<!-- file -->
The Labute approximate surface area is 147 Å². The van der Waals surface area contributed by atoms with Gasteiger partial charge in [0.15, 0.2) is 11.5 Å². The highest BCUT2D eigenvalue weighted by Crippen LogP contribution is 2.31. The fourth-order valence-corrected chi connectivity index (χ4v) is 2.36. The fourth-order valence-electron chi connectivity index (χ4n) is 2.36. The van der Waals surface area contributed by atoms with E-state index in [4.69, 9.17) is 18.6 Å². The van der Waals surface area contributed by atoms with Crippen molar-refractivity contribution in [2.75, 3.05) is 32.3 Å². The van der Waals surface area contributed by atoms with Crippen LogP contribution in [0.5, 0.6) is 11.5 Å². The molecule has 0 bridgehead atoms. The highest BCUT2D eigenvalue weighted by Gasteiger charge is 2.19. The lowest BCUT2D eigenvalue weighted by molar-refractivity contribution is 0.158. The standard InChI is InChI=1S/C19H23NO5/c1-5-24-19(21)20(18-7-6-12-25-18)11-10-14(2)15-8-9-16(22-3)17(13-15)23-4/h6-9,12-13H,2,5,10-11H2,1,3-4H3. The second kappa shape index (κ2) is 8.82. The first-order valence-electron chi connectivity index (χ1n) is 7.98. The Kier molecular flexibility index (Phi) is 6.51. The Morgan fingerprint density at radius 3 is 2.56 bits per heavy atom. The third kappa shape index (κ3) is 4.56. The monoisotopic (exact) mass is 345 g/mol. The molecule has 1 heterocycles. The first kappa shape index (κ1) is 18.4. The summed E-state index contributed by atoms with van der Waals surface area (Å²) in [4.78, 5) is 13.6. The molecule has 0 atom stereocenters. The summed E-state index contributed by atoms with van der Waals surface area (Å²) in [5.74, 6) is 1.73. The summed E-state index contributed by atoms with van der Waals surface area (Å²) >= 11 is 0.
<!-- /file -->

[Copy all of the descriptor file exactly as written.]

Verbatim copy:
The Labute approximate surface area is 147 Å². The van der Waals surface area contributed by atoms with Gasteiger partial charge in [0.15, 0.2) is 11.5 Å². The highest BCUT2D eigenvalue weighted by Crippen LogP contribution is 2.31. The fourth-order valence-corrected chi connectivity index (χ4v) is 2.36. The fourth-order valence-electron chi connectivity index (χ4n) is 2.36. The van der Waals surface area contributed by atoms with E-state index in [4.69, 9.17) is 18.6 Å². The van der Waals surface area contributed by atoms with Crippen molar-refractivity contribution in [2.75, 3.05) is 32.3 Å². The van der Waals surface area contributed by atoms with Crippen LogP contribution in [0.5, 0.6) is 11.5 Å². The molecule has 0 bridgehead atoms. The highest BCUT2D eigenvalue weighted by Gasteiger charge is 2.19. The lowest BCUT2D eigenvalue weighted by molar-refractivity contribution is 0.158. The standard InChI is InChI=1S/C19H23NO5/c1-5-24-19(21)20(18-7-6-12-25-18)11-10-14(2)15-8-9-16(22-3)17(13-15)23-4/h6-9,12-13H,2,5,10-11H2,1,3-4H3. The second kappa shape index (κ2) is 8.82. The first-order valence-electron chi connectivity index (χ1n) is 7.98. The Kier molecular flexibility index (Phi) is 6.51. The Morgan fingerprint density at radius 3 is 2.56 bits per heavy atom. The third kappa shape index (κ3) is 4.56. The monoisotopic (exact) mass is 345 g/mol. The molecule has 1 heterocycles. The first kappa shape index (κ1) is 18.4. The summed E-state index contributed by atoms with van der Waals surface area (Å²) in [4.78, 5) is 13.6. The molecule has 0 atom stereocenters. The summed E-state index contributed by atoms with van der Waals surface area (Å²) in [5.74, 6) is 1.73. The summed E-state index contributed by atoms with van der Waals surface area (Å²) >= 11 is 0.